Endometriosis is the medical name given to a gynaecological disorder (or disease) characterized by the presence of normal endometrial mucosa (tissue and cells from the gland and stroma of the uterine cavity (uterus or womb) also called the endometrial tissue and endometrium), that has migrated and implanted itself in places other than its normal location. The normal location of the endometrial mucosa is the uterine cavity inside the uterus (womb). It is also possible that in a process yet unknown the normal cells of the body are transformed into endometrial cells.
It must be stressed that endometriosis is the presence of functioning endometrium outside the uterus. As such it does respond to normal (and abnormal) hormonal influences and cycles.
Simply put, it is the presence of a particular type of tissue (the endometrial mucosa (endometrium)) in a location other than its biological location. It is not a normal process, and has occurred because of some underlying cause.
Location to which the endometrial mucosa cells or fragments migrate and implant to are typically of three major areas
1-The pelvis area:
· Fallopian Tubes,
2-The uterosacral ligaments
Major Ligaments that hold the uterus in place are outlined below.
|Uterosacral ligament||Posterior cervix||Anterior face of sacrum|
|Cardinal ligaments||Side of the cervix||Ischial spines|
|Pubocervical ligament||Side of the cervix|
3-The rectovaginal septum
A thin structure that separates the vagina from the rectum
Other documented areas to which the endometrial mucosa can migrate
Laparotomy and laparoscopic scars:
A laparotomy is a surgical procedure used to investigate abdominal pain. The operation involves one single cut through the skin and muscle of the abdomen, such that the surgeon can gain a clear view of the vital organs inside the abdominal and lower abdominal cavity.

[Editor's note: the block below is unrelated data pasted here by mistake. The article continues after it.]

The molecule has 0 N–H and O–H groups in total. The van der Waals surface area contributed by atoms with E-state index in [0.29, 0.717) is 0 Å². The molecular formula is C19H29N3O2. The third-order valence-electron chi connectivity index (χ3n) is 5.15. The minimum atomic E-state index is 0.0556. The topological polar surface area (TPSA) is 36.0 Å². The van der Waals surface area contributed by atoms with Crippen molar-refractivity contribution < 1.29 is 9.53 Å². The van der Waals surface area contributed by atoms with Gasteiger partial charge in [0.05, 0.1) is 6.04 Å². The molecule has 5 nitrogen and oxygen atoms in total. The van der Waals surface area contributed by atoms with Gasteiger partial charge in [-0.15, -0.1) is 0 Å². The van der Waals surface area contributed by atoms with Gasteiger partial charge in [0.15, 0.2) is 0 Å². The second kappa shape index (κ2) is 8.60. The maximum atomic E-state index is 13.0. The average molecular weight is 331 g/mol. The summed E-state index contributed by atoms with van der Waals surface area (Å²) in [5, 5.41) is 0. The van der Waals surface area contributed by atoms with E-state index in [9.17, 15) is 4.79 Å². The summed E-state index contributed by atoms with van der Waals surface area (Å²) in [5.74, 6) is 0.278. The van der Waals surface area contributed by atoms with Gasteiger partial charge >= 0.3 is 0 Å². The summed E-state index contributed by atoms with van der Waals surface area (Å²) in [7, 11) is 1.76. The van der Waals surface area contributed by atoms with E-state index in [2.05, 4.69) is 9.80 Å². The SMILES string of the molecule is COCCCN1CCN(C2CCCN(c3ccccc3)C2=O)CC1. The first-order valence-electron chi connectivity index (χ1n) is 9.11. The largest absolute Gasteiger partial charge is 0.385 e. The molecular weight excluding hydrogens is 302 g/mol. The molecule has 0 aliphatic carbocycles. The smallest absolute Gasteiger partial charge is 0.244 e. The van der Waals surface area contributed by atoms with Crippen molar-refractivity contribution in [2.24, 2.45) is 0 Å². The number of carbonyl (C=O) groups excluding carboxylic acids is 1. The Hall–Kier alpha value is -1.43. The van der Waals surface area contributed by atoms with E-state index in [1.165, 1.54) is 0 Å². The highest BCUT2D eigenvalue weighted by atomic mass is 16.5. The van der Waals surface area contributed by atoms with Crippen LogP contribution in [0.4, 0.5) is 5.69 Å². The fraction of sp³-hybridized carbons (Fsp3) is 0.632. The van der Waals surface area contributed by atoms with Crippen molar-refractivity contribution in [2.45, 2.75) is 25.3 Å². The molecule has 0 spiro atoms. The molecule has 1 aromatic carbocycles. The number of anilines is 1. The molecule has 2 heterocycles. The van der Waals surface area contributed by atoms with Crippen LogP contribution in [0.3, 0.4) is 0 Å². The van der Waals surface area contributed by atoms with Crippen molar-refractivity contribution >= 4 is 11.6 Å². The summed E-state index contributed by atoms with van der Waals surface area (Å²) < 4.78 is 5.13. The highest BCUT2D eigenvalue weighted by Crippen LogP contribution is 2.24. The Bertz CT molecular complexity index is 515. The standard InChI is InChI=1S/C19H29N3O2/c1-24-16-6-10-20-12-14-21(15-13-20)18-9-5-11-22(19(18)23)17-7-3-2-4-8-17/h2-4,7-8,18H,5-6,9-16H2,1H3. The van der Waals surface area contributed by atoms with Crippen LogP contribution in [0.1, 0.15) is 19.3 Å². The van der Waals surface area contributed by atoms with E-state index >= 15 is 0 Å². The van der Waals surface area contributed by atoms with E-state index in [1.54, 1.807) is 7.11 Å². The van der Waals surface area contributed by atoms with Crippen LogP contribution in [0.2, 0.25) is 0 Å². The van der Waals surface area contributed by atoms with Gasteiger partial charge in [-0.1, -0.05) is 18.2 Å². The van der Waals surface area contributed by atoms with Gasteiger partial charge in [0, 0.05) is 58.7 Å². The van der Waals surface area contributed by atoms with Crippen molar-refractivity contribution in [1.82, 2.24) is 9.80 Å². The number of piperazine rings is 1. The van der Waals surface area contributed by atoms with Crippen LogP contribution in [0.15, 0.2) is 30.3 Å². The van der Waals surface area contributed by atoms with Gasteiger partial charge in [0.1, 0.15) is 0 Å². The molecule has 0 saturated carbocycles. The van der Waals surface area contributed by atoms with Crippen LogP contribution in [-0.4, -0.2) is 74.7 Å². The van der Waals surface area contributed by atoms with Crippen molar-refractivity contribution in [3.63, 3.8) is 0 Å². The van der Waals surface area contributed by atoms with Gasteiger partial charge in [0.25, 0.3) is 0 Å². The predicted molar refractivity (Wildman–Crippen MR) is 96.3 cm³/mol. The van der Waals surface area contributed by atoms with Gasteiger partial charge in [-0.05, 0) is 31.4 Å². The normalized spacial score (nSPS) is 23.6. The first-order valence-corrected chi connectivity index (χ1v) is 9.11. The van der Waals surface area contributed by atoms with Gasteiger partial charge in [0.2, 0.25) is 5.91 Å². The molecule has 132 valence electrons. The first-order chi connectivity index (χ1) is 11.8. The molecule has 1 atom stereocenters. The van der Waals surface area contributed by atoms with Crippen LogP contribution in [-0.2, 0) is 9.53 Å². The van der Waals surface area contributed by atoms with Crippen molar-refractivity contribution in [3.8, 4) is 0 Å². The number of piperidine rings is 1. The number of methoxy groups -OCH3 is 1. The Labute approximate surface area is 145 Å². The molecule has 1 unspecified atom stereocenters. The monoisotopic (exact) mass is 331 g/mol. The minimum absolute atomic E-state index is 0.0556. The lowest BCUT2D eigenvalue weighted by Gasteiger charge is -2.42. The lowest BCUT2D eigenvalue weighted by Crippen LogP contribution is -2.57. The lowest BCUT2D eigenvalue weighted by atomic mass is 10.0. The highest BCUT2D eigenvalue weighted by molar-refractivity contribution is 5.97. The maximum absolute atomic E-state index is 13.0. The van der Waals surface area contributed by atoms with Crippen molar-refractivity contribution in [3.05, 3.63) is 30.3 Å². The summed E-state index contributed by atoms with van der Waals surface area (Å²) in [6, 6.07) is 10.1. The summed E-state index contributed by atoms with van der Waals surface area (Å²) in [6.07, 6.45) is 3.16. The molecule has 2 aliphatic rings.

A less scarring procedure is a laparoscopy:
This is a minimally invasive procedure used as both a surgical and diagnostic procedure.
The serous membrane surrounding the lungs (visceral pleura), and lines the diaphragm (diaphragmatic pleura) and the thoracic inner wall
The lungs are essential in breathing and their main function is the exchange of oxygen from the air into the blood and carbon dioxide from the blood into the air.
The diaphragm is a muscle that separates the thoracic area (containing the heart, lungs, and ribcage) from the abdominal cavity and functions in the process of breathing.
The kidneys are involved in essential regulatory processes such as homeostasis (correct balance) of electrolytes, maintenance of acid-base balance, and through salt and water regulation are involved in the regulation of blood pressure.
The spleen has important roles involving red blood cell removal and recycling of haemoglobin as well as being a reservoir of blood and is involved in antibody synthesis and removal of antibody coated bacteria and red blood cells.
The three functions of the Nasal Mucosa are as follows:
To warm the incoming air by passing it over the Blood vessels that are very close to the surface in the mucosa
To moisten the air via its mucous membranes, and trap foreign particles, bacteria and viruses.
Olfactory Receptors, upon which a person's sense of smell is dependent, are located in the Nasal Mucosa
The Gall bladder is a small organ that aids mainly in fat digestion and concentrates bile produced by the liver.
The stomach is a muscular, hollow, part of the alimentary canal which functions by secreting protein-digesting enzymes and strong acids to aid in food digestion.
The spinal canal (or vertebral canal or spinal cavity) is the space in vertebrae (your back "bone") through which the spinal cord passes.
The breasts contain the mammary glands that secrete milk used to feed infants. Like many changes that occur in the female, the growth of the breasts in puberty is due to female sex hormones such as estrogen. These are the same hormones that the endometrium responds to.
The brain is the center of the nervous system and its function is the centralized control of other organs of the body. The brain acts on the rest of the body either by generating patterns of electrical activity which in turn generates muscle activity or by driving secretion of chemicals called hormones.